Friday, April 22, 2011

Springwater Council after the Honeymoon

The Springwater councillors have now been exposed to the numerous training and orientation sessions pertaining to the various activities that they were elected to oversee. Most are doing well and I would say only one councillor appears to be struggling with reading the many reports prior to the meetings. The reason for this observation is the questions from this councillor typically make no reference to the reports provided and normally come from left field. Being a councillor takes at least twenty hours of week if not more. I am sure the councillor can adjust over time.

On a positive note, for the most part the Councillors are doing their homework and challenging the things they should, especially in matters where hundreds of thousands of dollars are being spent. The new councillors challenge and question the reports with good questions in a very respectful manner. There is a tendency for the returning members of council and the new deputy mayor to lean toward what staff thinks is right rather than engaging in the debate and moving the township forward. Springwater has a competent staff and provide good input, but the direction must come from the elected officials which is starting to happen.

One example from the April 18th council is the discussion on the request for a new fire truck for close to a quarter of a million dollars. The existing truck is about 20 years old has 45,000 km and according to the chief can be put back into top operating shape for about $5,000 and might last another 4 years. Councillors Hanna, Webster, McConkey and Ritchie all asked appropriate questions that were not really answered. The threat of an unsubstantiated increase in residential insurance rates and the possibility of losing a special deal swayed the McConkey and Ritchie vote with only Hanna and Webster seeking a deferral of the resolution until more information was brought forward. The motion to purchase the $238,000 vehicle was supported by all members of council except Hanna and Webster. First of all the age of the trucks is only one part of the weighting factors for changing the fire insurance protection rating of a municipality. Proximity, number of firefighters and training have more impact on rates than the trucks. The second point that this was a special deal is baseless. Every specialty equipment manufacturer’s orders have been down for the last 3 years. To retain key staff and keep operating the companies are building a variety of products on speculation and if this deal goes by, I can assure you there is a better one not far down the road. A proper report of the actual insurance rating impact should have been received before approving the purchase. I feel the council prematurely approved a huge expenditure which may have been delayed a few years reducing our tax bill without compromising the safety and security of the residents.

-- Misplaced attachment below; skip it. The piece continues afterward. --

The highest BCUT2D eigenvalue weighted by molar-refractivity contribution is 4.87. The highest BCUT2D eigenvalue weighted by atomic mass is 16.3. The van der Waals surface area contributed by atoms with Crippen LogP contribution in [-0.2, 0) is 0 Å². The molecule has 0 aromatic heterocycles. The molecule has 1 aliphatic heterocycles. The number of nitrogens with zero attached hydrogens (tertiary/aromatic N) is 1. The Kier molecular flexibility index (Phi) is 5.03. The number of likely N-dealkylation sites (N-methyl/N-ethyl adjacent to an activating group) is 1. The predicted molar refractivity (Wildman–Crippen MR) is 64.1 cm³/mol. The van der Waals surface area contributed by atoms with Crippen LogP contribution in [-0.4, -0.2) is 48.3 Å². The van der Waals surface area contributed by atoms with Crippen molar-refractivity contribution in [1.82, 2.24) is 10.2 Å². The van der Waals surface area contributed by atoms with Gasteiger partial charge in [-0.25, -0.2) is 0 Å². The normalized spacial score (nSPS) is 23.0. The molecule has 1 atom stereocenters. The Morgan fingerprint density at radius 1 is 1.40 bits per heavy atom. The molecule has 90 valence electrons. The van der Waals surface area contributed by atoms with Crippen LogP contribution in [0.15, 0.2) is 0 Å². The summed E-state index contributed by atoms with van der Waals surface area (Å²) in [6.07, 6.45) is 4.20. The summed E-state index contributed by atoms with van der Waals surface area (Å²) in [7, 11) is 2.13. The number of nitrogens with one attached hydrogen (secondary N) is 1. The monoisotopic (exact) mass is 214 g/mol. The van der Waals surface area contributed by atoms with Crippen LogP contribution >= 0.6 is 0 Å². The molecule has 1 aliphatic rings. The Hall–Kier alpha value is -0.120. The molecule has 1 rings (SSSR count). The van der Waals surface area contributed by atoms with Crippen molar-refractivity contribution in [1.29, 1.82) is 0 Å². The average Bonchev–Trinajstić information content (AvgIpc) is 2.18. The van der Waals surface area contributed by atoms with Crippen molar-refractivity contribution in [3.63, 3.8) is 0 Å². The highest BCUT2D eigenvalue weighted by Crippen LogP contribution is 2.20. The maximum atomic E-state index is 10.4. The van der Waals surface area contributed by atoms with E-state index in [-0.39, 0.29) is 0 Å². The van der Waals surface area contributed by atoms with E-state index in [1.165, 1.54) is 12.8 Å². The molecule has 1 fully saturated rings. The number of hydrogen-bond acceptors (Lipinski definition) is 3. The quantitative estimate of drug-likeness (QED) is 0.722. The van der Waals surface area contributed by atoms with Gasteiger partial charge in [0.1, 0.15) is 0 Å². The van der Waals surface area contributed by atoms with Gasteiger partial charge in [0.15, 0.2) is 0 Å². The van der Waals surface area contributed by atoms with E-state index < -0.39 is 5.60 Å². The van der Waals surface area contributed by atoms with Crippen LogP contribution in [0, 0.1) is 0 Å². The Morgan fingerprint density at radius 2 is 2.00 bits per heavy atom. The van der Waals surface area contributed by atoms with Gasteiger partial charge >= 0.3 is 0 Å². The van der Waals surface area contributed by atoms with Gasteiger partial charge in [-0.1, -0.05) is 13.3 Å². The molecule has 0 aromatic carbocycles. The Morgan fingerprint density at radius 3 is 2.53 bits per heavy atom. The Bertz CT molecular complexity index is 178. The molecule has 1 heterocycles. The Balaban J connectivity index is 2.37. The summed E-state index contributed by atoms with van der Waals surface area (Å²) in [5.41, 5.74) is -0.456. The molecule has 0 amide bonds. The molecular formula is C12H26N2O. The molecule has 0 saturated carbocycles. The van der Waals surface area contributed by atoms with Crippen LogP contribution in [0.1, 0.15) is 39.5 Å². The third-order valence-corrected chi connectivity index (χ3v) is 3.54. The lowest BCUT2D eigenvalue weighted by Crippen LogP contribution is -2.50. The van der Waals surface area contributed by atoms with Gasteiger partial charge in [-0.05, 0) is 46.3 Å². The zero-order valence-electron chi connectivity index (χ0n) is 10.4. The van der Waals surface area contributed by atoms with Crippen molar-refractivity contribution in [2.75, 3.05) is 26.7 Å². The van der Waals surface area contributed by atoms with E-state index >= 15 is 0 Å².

The good news is that the second request for a new snowplow truck, again just shy of a quarter of a million dollars, was deferred with a good scenario presented by Councillor Webster where he challenged public works to rethink the way they have historically done their plow routes. This is why we have councilors to represent our interests. Kudos to Webster for his idea. That doesn’t mean it will work but the fact that it is being considered is positive.

The most detailed and thorough report, with no missing gaps, was from Ron Belcourt the Director of Recreation. I know Ron knows where all the bodies are buried in Springwater but his complete analysis of the cost of township supplied lawn maintenance versus subcontracting is one of the best reports I have seen presented to council in the last 5 years. I took some of his numbers, and I have done a lot of this analysis in my career, and I was within a few dollars of his calculations. If every manager provided information as Ron did, the council meetings would be easy. I am sure we will see more reports like that from the key staff, as it makes a councillor much more confident in their decision making.

I am still dissatisfied with the lip service given to public transparency at the council meetings, which all candidates promised to institute during the election. Providing a time at the end of the council meetings after the adjournment is not transparency. There is no requirement for the comments to be recorded in any official minutes. The public comment and question session should be a limited time within the actual council meeting, not outside of the meeting.

Even though it may surprise some, I disagree with the fact that council did not include themselves in the modified salary increases as somewhere down the road there will be a huge adjustment. The two tiered percentage increase system council adopted for this year is creative and allows the lower salaried groups who have been most hard hit with HST and gas increases a little more income, while limiting the increases at the higher income levels where it is not felt as much. I also do not agree with a total cutoff of the provided food for long meetings for either staff or councillors working into the evening hours after spending a good part of the day in meetings.

But enough of that. The good news is that this is a fairly cohesive and dynamic council with many differing positions which is quite healthy and adds to the dialogue and debate. Gone is the groupthink mentality of the last three councils. Bullying would not bode well with this group I can assure you. The mayor even though frustrated at times, because of the many questions, allows the members to speak and has been able to keep control which is a feat in itself. This council is being cautious of spending which is a good lesson for all levels of government.

So far so good would be my assessment.